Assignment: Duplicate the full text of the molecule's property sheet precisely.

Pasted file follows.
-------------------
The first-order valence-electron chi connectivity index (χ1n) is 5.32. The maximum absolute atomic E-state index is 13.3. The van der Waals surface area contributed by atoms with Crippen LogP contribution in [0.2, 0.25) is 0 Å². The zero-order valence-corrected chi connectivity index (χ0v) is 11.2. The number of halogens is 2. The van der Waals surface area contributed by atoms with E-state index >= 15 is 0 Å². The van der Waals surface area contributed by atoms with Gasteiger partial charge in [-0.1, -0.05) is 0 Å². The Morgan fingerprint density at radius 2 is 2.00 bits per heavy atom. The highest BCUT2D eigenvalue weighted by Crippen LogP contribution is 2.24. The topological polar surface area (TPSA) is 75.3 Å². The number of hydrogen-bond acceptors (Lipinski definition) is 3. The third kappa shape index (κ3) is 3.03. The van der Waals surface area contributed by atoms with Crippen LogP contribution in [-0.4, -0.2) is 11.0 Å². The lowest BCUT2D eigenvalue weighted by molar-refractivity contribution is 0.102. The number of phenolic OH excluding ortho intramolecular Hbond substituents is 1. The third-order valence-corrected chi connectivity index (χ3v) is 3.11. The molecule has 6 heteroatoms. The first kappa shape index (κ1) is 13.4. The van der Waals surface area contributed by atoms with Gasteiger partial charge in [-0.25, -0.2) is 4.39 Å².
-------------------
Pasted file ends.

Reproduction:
The first-order valence-electron chi connectivity index (χ1n) is 5.32. The maximum absolute atomic E-state index is 13.3. The van der Waals surface area contributed by atoms with Crippen LogP contribution in [0.2, 0.25) is 0 Å². The zero-order valence-corrected chi connectivity index (χ0v) is 11.2. The number of halogens is 2. The van der Waals surface area contributed by atoms with E-state index >= 15 is 0 Å². The van der Waals surface area contributed by atoms with Gasteiger partial charge in [-0.1, -0.05) is 0 Å². The Morgan fingerprint density at radius 2 is 2.00 bits per heavy atom. The highest BCUT2D eigenvalue weighted by Crippen LogP contribution is 2.24. The topological polar surface area (TPSA) is 75.3 Å². The number of hydrogen-bond acceptors (Lipinski definition) is 3. The third kappa shape index (κ3) is 3.03. The van der Waals surface area contributed by atoms with Crippen LogP contribution in [-0.4, -0.2) is 11.0 Å². The lowest BCUT2D eigenvalue weighted by molar-refractivity contribution is 0.102. The number of phenolic OH excluding ortho intramolecular Hbond substituents is 1. The third-order valence-corrected chi connectivity index (χ3v) is 3.11. The molecule has 6 heteroatoms. The first kappa shape index (κ1) is 13.4. The van der Waals surface area contributed by atoms with Gasteiger partial charge in [-0.25, -0.2) is 4.39 Å².